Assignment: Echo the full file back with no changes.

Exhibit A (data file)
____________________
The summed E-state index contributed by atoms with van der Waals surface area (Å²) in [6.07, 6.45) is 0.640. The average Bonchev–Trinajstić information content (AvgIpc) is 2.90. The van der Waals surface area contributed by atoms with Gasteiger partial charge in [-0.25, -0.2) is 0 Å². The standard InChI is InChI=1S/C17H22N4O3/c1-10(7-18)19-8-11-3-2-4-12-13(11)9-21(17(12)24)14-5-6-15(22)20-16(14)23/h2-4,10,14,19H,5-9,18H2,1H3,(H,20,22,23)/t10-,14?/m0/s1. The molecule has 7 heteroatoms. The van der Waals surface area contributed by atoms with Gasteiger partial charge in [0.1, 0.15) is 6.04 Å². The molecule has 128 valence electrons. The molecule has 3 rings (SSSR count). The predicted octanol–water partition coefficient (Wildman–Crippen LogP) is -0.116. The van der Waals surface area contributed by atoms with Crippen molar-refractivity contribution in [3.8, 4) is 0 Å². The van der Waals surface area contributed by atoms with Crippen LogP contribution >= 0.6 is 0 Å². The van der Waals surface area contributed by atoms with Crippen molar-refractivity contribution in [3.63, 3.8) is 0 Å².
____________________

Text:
The summed E-state index contributed by atoms with van der Waals surface area (Å²) in [6.07, 6.45) is 0.640. The average Bonchev–Trinajstić information content (AvgIpc) is 2.90. The van der Waals surface area contributed by atoms with Gasteiger partial charge in [-0.25, -0.2) is 0 Å². The standard InChI is InChI=1S/C17H22N4O3/c1-10(7-18)19-8-11-3-2-4-12-13(11)9-21(17(12)24)14-5-6-15(22)20-16(14)23/h2-4,10,14,19H,5-9,18H2,1H3,(H,20,22,23)/t10-,14?/m0/s1. The molecule has 7 heteroatoms. The van der Waals surface area contributed by atoms with Gasteiger partial charge in [0.1, 0.15) is 6.04 Å². The molecule has 128 valence electrons. The molecule has 3 rings (SSSR count). The predicted octanol–water partition coefficient (Wildman–Crippen LogP) is -0.116. The van der Waals surface area contributed by atoms with Crippen molar-refractivity contribution in [3.8, 4) is 0 Å². The van der Waals surface area contributed by atoms with Crippen LogP contribution >= 0.6 is 0 Å². The van der Waals surface area contributed by atoms with Crippen molar-refractivity contribution in [3.63, 3.8) is 0 Å².